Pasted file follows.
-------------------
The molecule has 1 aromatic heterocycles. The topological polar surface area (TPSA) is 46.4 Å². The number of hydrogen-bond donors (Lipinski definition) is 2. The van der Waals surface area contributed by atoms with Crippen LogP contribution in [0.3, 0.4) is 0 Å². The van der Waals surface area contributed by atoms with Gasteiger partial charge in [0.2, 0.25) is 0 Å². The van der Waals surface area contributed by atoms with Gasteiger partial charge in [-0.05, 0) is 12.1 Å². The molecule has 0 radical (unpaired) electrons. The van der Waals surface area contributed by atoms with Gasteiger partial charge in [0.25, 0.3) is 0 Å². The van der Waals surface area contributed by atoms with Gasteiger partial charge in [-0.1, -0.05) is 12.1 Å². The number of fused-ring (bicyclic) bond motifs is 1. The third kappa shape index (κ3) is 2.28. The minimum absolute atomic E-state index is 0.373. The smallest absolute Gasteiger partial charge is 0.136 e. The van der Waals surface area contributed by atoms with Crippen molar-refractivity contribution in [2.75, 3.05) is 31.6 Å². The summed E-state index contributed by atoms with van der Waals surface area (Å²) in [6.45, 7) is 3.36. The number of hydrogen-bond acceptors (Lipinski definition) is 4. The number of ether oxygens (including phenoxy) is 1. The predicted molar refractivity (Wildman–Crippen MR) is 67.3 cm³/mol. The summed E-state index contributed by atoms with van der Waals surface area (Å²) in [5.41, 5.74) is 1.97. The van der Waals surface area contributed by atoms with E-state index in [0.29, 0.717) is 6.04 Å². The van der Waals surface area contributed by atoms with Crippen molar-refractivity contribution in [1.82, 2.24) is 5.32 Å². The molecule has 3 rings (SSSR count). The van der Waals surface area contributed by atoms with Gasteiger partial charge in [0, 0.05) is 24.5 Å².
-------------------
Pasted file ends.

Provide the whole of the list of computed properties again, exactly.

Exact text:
The molecule has 1 aromatic heterocycles. The topological polar surface area (TPSA) is 46.4 Å². The number of hydrogen-bond donors (Lipinski definition) is 2. The van der Waals surface area contributed by atoms with Crippen LogP contribution in [0.3, 0.4) is 0 Å². The van der Waals surface area contributed by atoms with Gasteiger partial charge in [0.2, 0.25) is 0 Å². The van der Waals surface area contributed by atoms with Gasteiger partial charge in [-0.05, 0) is 12.1 Å². The molecule has 0 radical (unpaired) electrons. The van der Waals surface area contributed by atoms with Gasteiger partial charge in [0.25, 0.3) is 0 Å². The van der Waals surface area contributed by atoms with Gasteiger partial charge in [-0.1, -0.05) is 12.1 Å². The number of fused-ring (bicyclic) bond motifs is 1. The third kappa shape index (κ3) is 2.28. The minimum absolute atomic E-state index is 0.373. The smallest absolute Gasteiger partial charge is 0.136 e. The van der Waals surface area contributed by atoms with Crippen molar-refractivity contribution in [2.75, 3.05) is 31.6 Å². The summed E-state index contributed by atoms with van der Waals surface area (Å²) in [6.45, 7) is 3.36. The number of hydrogen-bond acceptors (Lipinski definition) is 4. The number of ether oxygens (including phenoxy) is 1. The predicted molar refractivity (Wildman–Crippen MR) is 67.3 cm³/mol. The summed E-state index contributed by atoms with van der Waals surface area (Å²) in [5.41, 5.74) is 1.97. The van der Waals surface area contributed by atoms with E-state index in [0.29, 0.717) is 6.04 Å². The van der Waals surface area contributed by atoms with Crippen molar-refractivity contribution in [1.82, 2.24) is 5.32 Å². The molecule has 3 rings (SSSR count). The van der Waals surface area contributed by atoms with Gasteiger partial charge in [0, 0.05) is 24.5 Å².